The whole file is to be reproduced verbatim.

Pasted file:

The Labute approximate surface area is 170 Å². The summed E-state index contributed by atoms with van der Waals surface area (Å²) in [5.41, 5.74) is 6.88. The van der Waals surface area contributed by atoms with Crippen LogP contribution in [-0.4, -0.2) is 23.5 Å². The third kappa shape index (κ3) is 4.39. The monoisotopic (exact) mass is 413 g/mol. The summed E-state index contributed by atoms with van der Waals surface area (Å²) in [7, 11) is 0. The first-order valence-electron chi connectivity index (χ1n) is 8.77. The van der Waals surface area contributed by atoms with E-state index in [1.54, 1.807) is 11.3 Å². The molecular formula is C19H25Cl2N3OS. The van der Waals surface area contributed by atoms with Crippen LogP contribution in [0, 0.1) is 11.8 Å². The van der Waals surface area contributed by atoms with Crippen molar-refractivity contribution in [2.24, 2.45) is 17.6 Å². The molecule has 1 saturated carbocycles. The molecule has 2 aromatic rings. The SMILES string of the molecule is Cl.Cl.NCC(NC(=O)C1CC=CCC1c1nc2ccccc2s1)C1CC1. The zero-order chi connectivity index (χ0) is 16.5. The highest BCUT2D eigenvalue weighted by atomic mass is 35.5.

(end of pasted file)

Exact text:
The Labute approximate surface area is 170 Å². The summed E-state index contributed by atoms with van der Waals surface area (Å²) in [5.41, 5.74) is 6.88. The van der Waals surface area contributed by atoms with Crippen LogP contribution in [-0.4, -0.2) is 23.5 Å². The third kappa shape index (κ3) is 4.39. The monoisotopic (exact) mass is 413 g/mol. The summed E-state index contributed by atoms with van der Waals surface area (Å²) in [7, 11) is 0. The first-order valence-electron chi connectivity index (χ1n) is 8.77. The van der Waals surface area contributed by atoms with E-state index in [1.54, 1.807) is 11.3 Å². The molecular formula is C19H25Cl2N3OS. The van der Waals surface area contributed by atoms with Crippen LogP contribution in [0, 0.1) is 11.8 Å². The van der Waals surface area contributed by atoms with Crippen molar-refractivity contribution in [2.24, 2.45) is 17.6 Å². The molecule has 1 saturated carbocycles. The molecule has 2 aromatic rings. The SMILES string of the molecule is Cl.Cl.NCC(NC(=O)C1CC=CCC1c1nc2ccccc2s1)C1CC1. The zero-order chi connectivity index (χ0) is 16.5. The highest BCUT2D eigenvalue weighted by atomic mass is 35.5.